3D Digital Twin point cloud model of manufacturing site
Figure 2: 3D Digital Twin models can be effectively utilized to perform detailed asset inspections and measurements with 1 mm accuracy.

And you don’t need to look far to see the powerful benefits of 3D Digital Twin visualizations that come from UAV drone inspections:

  • INCREASED WORKER SAFETY – Drone-based inspections take inspectors out of dangerous environments such as elevated, confined space and hazardous conditions. Inspectors and field crews are able to perform more frequent inspections while increasing overall safety.
  • COST SAVINGS – The time and expense to perform elevated inspections are significantly reduced simply by putting drones to use to create 3D Digital Twins to complete inspections. Companies avoid inherently dangerous situations and the construction of expensive and time-consuming scaffolding or required asset shutdowns. Further, the model is available online for ongoing reference, third party review, further planning and budgeting purposes.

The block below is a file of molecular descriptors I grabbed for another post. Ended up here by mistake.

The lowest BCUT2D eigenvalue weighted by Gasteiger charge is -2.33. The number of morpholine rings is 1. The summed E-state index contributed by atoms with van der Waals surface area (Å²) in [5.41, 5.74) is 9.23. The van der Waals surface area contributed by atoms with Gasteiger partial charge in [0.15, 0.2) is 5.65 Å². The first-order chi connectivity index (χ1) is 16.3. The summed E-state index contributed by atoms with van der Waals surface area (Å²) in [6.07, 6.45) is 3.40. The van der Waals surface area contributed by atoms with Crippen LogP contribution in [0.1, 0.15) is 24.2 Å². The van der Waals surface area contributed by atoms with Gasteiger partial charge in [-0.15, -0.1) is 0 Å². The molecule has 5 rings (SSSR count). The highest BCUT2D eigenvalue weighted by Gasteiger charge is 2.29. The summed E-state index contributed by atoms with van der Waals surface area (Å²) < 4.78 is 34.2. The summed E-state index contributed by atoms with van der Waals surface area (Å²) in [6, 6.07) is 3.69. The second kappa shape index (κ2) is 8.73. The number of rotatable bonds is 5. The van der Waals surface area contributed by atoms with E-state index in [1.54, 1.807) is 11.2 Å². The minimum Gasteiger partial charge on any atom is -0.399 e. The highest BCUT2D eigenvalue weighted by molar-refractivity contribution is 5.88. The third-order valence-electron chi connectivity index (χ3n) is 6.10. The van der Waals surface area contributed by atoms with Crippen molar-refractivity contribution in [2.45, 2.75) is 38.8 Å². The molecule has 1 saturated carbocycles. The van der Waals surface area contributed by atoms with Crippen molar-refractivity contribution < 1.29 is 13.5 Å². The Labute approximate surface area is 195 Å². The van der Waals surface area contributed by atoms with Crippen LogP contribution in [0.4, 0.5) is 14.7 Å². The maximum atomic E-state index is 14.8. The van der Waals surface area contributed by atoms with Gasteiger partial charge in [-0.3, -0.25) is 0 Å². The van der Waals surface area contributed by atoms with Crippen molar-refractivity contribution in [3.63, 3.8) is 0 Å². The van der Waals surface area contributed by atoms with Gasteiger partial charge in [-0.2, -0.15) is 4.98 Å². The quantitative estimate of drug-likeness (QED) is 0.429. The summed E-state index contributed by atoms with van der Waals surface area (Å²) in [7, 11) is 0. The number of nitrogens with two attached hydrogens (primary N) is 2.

• ENHANCED COLLABORATION – 3D Digital Twin models can be securely shared with distributed teams and third-party vendors through inspection data management software such as Optelos. Perform detailed analysis of the inspection results, share insights and issues with key stakeholders to drive faster, more accurate decisions.

Avoiding the pitfalls: If drone-based inspections make so much financial sense, why are some companies failing to embrace this new drone-based digital transformation in manufacturing technology?  Based on our conversations with many of the world’s largest companies conducting infrastructure inspections, it often comes down to 5 key issues:

Pitfalls in drone data management

In order to maximize the value of their captured drone inspection data and enable a smoother implementation of a digital transformation in manufacturing program, companies should follow these 6 best practices: